9) PowerExchange generally can help avoid the normal bottlenecks associated to getting data off of the mainframe, programmers are not needed to create the extract processes, new schedules don’t need to be created to ensure that the extracts run, in the event of changes being necessary they can be controlled by the Business group consuming the data.
10) Helps control mainframe data extraction processes that are still being run but from which no one uses the generated data as the original system that requested the data has now become obsolete.
While the rest of you may not get that excited about the latest and greatest Gartner Magic Quadrant report, we sure get excited about it around here. And with good reason. Once again, for the 8th year in a row, if I am not mistaken, Informatica is in the leader’s quadrant of the Gartner Magic Quadrant for Data Integration Tools and we are positioned highest in ability to execute and furthest in completeness of vision within the leaders quadrant. So I have to say, I am pretty excited about that because we believe it speaks to our vision and execution among vendors…. And that’s the fact jack.
So if you still don’t get why we are so excited, I will just quote Navin R Johnson (from the movie: The Jerk) who, upon seeing his name published in the phone book stated, “This is the kind of spontaneous publicity – your name in print – that makes people. I’m in print! Things are going to start happening to me now.” (If you want to see Navin’s reaction click here)
Well, things are already happening for Informatica. And more importantly, for our customers who are using our market leading data integration platform to accelerate their mission critical data projects whether they are on premise, in the cloud or even on Hadoop. But don’t take my word for it. Download and read the latest Gartner Magic Quadrant for Data Integration Tools report for yourself, and find out why we are once again in the leadership quadrant.
Now I am going to take the rest of the day off, to celebrate!
Disclaimer – Gartner does not endorse any vendor, product or service depicted in its research publications, and does not advise technology users to select only those vendors with the highest ratings. Gartner research publications consist of the opinions of Gartner’s research organization and should not be construed as statements of fact. Gartner disclaims all warranties, expressed or implied, with respect to this research, including any warranties of merchantability or fitness for a particular purpose.
Nine years ago when I started in the data integration and quality space, data quality was all about algorithms and cleansing technology. Data went in, and the “best” solution was the one that could do the best job of fuzzy matching the data and cleaning more data than the other products. Of course, not data quality solution could clean 100% of the data so “exceptions” were dumped into a file that were left as an “exercise for the user” to deal with on their own. This usually meant using the data management product of choice, when there is nothing else…. Data goes into a spreadsheet, and then users would remediate the mistakes by hand in the spreadsheet. Then someone would write an SQL query to write the corrections back into the database. In the end, managing the exceptions was a very manual process with very little to no governance to the process.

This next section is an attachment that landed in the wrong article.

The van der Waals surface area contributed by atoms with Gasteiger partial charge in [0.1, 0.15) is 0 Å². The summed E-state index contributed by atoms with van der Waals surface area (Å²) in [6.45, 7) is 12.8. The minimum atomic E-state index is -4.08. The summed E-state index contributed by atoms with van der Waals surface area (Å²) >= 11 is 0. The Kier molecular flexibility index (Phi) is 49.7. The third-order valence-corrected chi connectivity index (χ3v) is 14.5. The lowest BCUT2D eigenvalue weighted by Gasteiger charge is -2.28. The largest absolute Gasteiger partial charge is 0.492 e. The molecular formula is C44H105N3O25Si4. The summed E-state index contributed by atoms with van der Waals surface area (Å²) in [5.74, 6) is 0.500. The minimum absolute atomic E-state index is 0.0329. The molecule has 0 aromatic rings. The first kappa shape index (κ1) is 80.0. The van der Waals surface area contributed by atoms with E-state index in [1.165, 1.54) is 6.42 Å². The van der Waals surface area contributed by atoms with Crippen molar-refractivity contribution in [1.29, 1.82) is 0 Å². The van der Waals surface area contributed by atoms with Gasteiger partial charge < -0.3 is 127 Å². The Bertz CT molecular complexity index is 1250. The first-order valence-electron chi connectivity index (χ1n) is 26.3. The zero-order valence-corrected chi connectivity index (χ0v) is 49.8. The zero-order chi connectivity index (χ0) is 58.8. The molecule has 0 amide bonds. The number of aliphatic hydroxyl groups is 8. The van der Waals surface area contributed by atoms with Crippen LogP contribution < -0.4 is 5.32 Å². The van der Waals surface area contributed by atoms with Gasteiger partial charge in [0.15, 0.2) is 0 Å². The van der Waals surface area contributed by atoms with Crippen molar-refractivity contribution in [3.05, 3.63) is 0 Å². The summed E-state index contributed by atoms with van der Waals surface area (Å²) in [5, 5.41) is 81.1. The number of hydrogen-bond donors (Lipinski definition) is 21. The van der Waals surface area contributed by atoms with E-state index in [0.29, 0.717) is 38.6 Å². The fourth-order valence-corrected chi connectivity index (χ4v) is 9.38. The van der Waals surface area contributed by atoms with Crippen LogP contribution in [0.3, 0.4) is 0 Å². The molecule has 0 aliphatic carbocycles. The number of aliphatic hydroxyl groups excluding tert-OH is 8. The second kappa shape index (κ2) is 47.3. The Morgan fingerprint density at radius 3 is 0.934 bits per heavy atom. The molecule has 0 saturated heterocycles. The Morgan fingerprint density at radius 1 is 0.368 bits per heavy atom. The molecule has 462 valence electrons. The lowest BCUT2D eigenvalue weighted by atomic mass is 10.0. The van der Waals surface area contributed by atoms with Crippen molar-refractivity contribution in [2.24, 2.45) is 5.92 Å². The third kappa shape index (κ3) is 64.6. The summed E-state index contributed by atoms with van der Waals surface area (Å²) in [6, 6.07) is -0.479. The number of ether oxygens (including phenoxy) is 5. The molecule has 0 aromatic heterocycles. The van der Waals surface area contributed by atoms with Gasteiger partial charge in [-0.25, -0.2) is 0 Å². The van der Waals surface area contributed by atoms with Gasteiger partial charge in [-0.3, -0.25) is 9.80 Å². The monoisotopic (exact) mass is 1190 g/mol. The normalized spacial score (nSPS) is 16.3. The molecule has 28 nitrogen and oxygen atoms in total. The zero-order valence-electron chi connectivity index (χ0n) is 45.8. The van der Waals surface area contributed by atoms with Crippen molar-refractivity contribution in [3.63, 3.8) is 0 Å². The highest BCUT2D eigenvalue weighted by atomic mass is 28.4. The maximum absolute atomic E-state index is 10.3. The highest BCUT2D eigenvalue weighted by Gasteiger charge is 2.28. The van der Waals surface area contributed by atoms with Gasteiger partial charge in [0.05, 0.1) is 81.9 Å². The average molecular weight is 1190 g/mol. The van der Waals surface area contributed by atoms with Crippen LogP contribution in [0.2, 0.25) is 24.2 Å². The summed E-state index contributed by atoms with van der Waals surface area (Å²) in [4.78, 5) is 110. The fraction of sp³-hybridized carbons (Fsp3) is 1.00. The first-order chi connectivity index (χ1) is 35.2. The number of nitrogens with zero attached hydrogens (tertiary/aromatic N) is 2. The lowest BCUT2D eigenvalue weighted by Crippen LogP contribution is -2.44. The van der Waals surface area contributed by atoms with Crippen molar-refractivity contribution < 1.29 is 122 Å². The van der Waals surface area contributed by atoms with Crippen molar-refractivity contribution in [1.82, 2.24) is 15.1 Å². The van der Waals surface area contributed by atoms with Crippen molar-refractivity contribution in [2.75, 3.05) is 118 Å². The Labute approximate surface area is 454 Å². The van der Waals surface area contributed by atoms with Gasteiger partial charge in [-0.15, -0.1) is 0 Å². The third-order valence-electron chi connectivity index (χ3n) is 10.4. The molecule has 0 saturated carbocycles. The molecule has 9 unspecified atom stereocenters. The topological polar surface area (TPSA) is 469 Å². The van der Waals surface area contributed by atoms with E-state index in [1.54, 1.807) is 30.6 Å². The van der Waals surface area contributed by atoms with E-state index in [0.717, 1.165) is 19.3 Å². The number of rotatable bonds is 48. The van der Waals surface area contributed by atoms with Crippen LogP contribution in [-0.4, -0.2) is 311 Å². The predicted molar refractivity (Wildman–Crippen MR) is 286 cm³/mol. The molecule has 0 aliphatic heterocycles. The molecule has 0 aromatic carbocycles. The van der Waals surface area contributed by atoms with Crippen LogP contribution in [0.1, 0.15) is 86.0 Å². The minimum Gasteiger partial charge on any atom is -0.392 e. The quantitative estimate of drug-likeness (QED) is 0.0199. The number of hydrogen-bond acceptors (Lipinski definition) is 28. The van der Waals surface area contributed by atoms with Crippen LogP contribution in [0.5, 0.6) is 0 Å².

The problem with this of course is that for very many companies, data stewardship is not the person’s day job. So if they have to spend time checking to see if someone else has corrected an error in the data, or getting approval to make a data change, or spending time then consolidating all the manual changes they made and then communicating those changes to management, then they don’t have much time left to sleep, much less eat. In the end, but business of creating quality data just doesn’t get done, or doesn’t get done well. In the end, data quality is a business issue, supported by IT, but the business facing part of the solution has been missing.
But that is about to change. Informatica already provides the most scalable data quality product for handling the automated portion of the data quality process. And now, in the latest release of Informatica Data Quality 9.6, we have created a new edition called the Data Quality Governance Edition to fully manage the exception process. This edition provides a completely governed process for managing remediation of data exceptions by business data stewards. It allows organizations to create their own customized process with different levels of review. Additionally, it makes it possible for business users to create their own data quality rules, describing the rules in plain language…. no coding necessary.
And of course, every organization wants to be able to track how they are improving. And Informatica Data Quality 9.6 includes embeddable dashboards that show the progress of how data quality is improving and impacting the business in a positive way.
Great data isn’t an accident. Great data happens by design. And for the first time, data cleansing has been combined with a holistic data stewardship process, allowing business and IT to collaborate to create quality data that supports critical business processes.
Over the last 40 years, data has become increasingly distributed. It used to all sit on storage connected to a mainframe. It used to be that the application of computing power to solve business problems was limited by the availability of CPU, memory, network and disk. Those limitations are no longer big inhibitors. Data fragmentation is now the new inhibitor to business agility. Data is now generated from distributed data sources not just within a corporation, but from business partners, from device sensors and from consumers Facebook-ing and tweeting away on the internet.